Gas lamps dotted the walls and between the lamps, in half shadows, bookcases filled the walls on three sides. Above the fireplace, memographs and pictures, paintings and photographs gazed down on the room.
And one of those paintings began to move.
‘Adventure indeed!’ it said. The painting turned an imperious eye towards him.
It was a painting of himself, enthusiastically daubed by an eager amateur. The face in the painting was his own, as of that very moment; the voice from the painting was also his own. Together, they constituted his ego-savant; here he could talk to himself and get a chance to listen to himself. It was a wonderful and powerful mental tool… and he’d had it a long time.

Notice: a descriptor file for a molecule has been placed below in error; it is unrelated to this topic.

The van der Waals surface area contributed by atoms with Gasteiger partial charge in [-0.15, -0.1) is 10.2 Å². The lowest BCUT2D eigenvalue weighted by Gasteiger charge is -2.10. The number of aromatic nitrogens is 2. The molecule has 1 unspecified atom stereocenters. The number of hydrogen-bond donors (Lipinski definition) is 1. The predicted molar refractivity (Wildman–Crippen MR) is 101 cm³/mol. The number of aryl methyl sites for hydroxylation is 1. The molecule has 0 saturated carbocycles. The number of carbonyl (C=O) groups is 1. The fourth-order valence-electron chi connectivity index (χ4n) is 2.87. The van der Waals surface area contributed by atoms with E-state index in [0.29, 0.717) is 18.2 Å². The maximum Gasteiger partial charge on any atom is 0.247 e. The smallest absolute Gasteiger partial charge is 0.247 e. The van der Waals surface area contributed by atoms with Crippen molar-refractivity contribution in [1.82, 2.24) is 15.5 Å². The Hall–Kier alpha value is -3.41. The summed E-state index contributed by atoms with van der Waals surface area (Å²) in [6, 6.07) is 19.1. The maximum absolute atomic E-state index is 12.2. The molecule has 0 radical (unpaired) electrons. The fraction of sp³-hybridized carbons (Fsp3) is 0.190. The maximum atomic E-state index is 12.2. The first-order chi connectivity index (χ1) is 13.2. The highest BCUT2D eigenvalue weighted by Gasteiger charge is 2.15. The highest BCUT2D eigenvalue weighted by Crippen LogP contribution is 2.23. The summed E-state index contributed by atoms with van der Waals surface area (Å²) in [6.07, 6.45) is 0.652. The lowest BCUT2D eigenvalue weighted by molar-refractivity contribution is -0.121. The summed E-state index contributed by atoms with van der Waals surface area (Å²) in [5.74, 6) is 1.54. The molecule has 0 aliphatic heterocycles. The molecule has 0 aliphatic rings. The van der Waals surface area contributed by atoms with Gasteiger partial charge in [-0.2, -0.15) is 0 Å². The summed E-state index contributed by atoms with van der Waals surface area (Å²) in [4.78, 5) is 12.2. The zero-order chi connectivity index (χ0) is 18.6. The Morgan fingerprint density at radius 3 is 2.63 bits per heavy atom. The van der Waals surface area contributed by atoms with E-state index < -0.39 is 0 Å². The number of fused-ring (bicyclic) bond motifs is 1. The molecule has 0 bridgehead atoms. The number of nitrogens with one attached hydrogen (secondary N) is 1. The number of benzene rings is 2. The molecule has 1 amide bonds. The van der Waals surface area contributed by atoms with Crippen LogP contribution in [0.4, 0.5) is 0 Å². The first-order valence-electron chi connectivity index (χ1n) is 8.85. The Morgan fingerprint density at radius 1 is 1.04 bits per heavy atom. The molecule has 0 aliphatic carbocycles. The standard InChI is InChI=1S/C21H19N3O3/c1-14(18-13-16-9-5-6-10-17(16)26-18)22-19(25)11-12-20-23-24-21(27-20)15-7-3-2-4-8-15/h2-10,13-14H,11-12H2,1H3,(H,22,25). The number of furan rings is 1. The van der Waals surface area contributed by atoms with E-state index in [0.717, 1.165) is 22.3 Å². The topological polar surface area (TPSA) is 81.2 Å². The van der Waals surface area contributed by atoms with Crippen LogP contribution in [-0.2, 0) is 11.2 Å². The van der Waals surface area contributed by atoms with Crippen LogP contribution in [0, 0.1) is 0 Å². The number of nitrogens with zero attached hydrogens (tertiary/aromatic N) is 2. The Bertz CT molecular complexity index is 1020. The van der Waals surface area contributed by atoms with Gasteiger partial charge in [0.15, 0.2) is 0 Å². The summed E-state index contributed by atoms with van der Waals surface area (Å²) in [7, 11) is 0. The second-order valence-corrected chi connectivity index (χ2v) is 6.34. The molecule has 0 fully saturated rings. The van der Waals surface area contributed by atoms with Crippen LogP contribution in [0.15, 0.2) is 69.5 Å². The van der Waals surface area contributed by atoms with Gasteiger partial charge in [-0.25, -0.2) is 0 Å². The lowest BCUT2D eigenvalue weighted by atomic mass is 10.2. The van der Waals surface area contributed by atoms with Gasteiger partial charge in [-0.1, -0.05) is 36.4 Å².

‘A parallel universe,’ the painting said. ‘What a splendid adventure that would be, eh, Ord? ‘
‘Well…’ Salamander swirled the wine around in his glass, his eyes fixed on the play of light in the wine. ‘…if it’s not a hoax…’
‘That little knot in your belly tells you it’s no hoax. An alien lad… anti-magik… ah, yes. I see adventure and danger ahead.’
‘Oh, yes, Ord. Danger. Gwendolyn expects you down in Winchester next week.’
Salamander woke from his introspection. ‘Stop being melodramatic, you fraud.’
‘Of course I’m melodramatic,’ the painting responded, ‘given the nature of my artist.’ There was a disdainful sniff. ‘And it’s not “fraud,” Ord… the word is “forgery”.’ The face in the painting de-animated and became a portrait once again.
‘Always the last word, eh?’ Salamander saluted his picture with the glass and took a sip.